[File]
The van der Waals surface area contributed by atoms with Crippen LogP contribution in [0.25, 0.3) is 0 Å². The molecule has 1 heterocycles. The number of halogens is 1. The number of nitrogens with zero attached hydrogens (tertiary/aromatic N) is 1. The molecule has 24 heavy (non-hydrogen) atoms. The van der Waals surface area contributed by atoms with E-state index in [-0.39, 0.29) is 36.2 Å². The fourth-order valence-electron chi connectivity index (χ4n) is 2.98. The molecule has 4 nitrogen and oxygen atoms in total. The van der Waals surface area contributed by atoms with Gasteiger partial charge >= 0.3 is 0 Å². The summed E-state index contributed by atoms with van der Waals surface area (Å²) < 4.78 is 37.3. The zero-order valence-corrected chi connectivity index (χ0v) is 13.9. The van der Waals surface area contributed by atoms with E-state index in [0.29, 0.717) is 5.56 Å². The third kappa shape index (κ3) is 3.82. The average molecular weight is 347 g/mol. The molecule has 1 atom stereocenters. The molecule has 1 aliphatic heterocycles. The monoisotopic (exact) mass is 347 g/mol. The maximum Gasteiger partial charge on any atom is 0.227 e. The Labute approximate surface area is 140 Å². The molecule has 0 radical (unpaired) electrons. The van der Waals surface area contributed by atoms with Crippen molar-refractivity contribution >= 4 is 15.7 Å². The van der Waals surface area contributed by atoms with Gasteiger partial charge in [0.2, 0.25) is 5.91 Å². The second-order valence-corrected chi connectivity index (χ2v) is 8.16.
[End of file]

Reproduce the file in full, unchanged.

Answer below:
The van der Waals surface area contributed by atoms with Crippen LogP contribution in [0.25, 0.3) is 0 Å². The molecule has 1 heterocycles. The number of halogens is 1. The number of nitrogens with zero attached hydrogens (tertiary/aromatic N) is 1. The molecule has 24 heavy (non-hydrogen) atoms. The van der Waals surface area contributed by atoms with E-state index in [-0.39, 0.29) is 36.2 Å². The fourth-order valence-electron chi connectivity index (χ4n) is 2.98. The molecule has 4 nitrogen and oxygen atoms in total. The van der Waals surface area contributed by atoms with Gasteiger partial charge >= 0.3 is 0 Å². The summed E-state index contributed by atoms with van der Waals surface area (Å²) < 4.78 is 37.3. The zero-order valence-corrected chi connectivity index (χ0v) is 13.9. The van der Waals surface area contributed by atoms with E-state index in [0.29, 0.717) is 5.56 Å². The third kappa shape index (κ3) is 3.82. The average molecular weight is 347 g/mol. The molecule has 1 atom stereocenters. The molecule has 1 aliphatic heterocycles. The monoisotopic (exact) mass is 347 g/mol. The maximum Gasteiger partial charge on any atom is 0.227 e. The Labute approximate surface area is 140 Å². The molecule has 0 radical (unpaired) electrons. The van der Waals surface area contributed by atoms with Crippen molar-refractivity contribution >= 4 is 15.7 Å². The van der Waals surface area contributed by atoms with Gasteiger partial charge in [0.2, 0.25) is 5.91 Å². The second-order valence-corrected chi connectivity index (χ2v) is 8.16.